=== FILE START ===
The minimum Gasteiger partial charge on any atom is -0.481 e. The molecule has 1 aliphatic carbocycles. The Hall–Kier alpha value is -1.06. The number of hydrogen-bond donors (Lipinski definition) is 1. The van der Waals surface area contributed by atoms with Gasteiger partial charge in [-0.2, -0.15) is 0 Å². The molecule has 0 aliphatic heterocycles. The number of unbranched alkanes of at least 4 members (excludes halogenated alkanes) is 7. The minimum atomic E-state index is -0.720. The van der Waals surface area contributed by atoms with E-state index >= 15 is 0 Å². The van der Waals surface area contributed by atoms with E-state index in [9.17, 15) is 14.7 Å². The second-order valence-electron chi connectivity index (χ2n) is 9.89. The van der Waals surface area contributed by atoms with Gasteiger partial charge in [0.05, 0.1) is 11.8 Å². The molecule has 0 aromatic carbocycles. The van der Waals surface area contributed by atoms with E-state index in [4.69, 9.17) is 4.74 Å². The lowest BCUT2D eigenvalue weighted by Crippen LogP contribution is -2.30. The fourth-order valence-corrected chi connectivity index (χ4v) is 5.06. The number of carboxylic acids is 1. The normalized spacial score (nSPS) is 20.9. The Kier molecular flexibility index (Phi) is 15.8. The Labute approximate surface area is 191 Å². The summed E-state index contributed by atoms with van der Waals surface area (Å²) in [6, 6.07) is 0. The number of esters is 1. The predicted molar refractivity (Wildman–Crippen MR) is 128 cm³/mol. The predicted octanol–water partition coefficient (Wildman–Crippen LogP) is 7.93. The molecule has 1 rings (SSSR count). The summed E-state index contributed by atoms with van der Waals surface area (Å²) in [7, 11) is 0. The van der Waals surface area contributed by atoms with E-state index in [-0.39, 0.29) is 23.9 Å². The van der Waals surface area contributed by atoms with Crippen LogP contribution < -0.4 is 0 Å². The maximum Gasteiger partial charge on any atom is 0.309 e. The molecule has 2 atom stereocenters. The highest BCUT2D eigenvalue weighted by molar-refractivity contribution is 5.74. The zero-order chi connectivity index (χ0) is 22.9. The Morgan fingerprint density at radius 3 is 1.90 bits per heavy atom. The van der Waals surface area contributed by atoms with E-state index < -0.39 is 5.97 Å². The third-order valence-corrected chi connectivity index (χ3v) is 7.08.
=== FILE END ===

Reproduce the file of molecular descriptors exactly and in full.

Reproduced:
The minimum Gasteiger partial charge on any atom is -0.481 e. The molecule has 1 aliphatic carbocycles. The Hall–Kier alpha value is -1.06. The number of hydrogen-bond donors (Lipinski definition) is 1. The van der Waals surface area contributed by atoms with Gasteiger partial charge in [-0.2, -0.15) is 0 Å². The molecule has 0 aliphatic heterocycles. The number of unbranched alkanes of at least 4 members (excludes halogenated alkanes) is 7. The minimum atomic E-state index is -0.720. The van der Waals surface area contributed by atoms with E-state index >= 15 is 0 Å². The van der Waals surface area contributed by atoms with E-state index in [9.17, 15) is 14.7 Å². The second-order valence-electron chi connectivity index (χ2n) is 9.89. The van der Waals surface area contributed by atoms with Gasteiger partial charge in [0.05, 0.1) is 11.8 Å². The molecule has 0 aromatic carbocycles. The van der Waals surface area contributed by atoms with E-state index in [4.69, 9.17) is 4.74 Å². The lowest BCUT2D eigenvalue weighted by Crippen LogP contribution is -2.30. The fourth-order valence-corrected chi connectivity index (χ4v) is 5.06. The number of carboxylic acids is 1. The normalized spacial score (nSPS) is 20.9. The Kier molecular flexibility index (Phi) is 15.8. The Labute approximate surface area is 191 Å². The summed E-state index contributed by atoms with van der Waals surface area (Å²) in [6, 6.07) is 0. The number of esters is 1. The predicted molar refractivity (Wildman–Crippen MR) is 128 cm³/mol. The predicted octanol–water partition coefficient (Wildman–Crippen LogP) is 7.93. The molecule has 1 rings (SSSR count). The summed E-state index contributed by atoms with van der Waals surface area (Å²) in [7, 11) is 0. The van der Waals surface area contributed by atoms with E-state index in [-0.39, 0.29) is 23.9 Å². The van der Waals surface area contributed by atoms with Crippen LogP contribution < -0.4 is 0 Å². The maximum Gasteiger partial charge on any atom is 0.309 e. The molecule has 2 atom stereocenters. The highest BCUT2D eigenvalue weighted by molar-refractivity contribution is 5.74. The zero-order chi connectivity index (χ0) is 22.9. The Morgan fingerprint density at radius 3 is 1.90 bits per heavy atom. The van der Waals surface area contributed by atoms with E-state index < -0.39 is 5.97 Å². The third-order valence-corrected chi connectivity index (χ3v) is 7.08.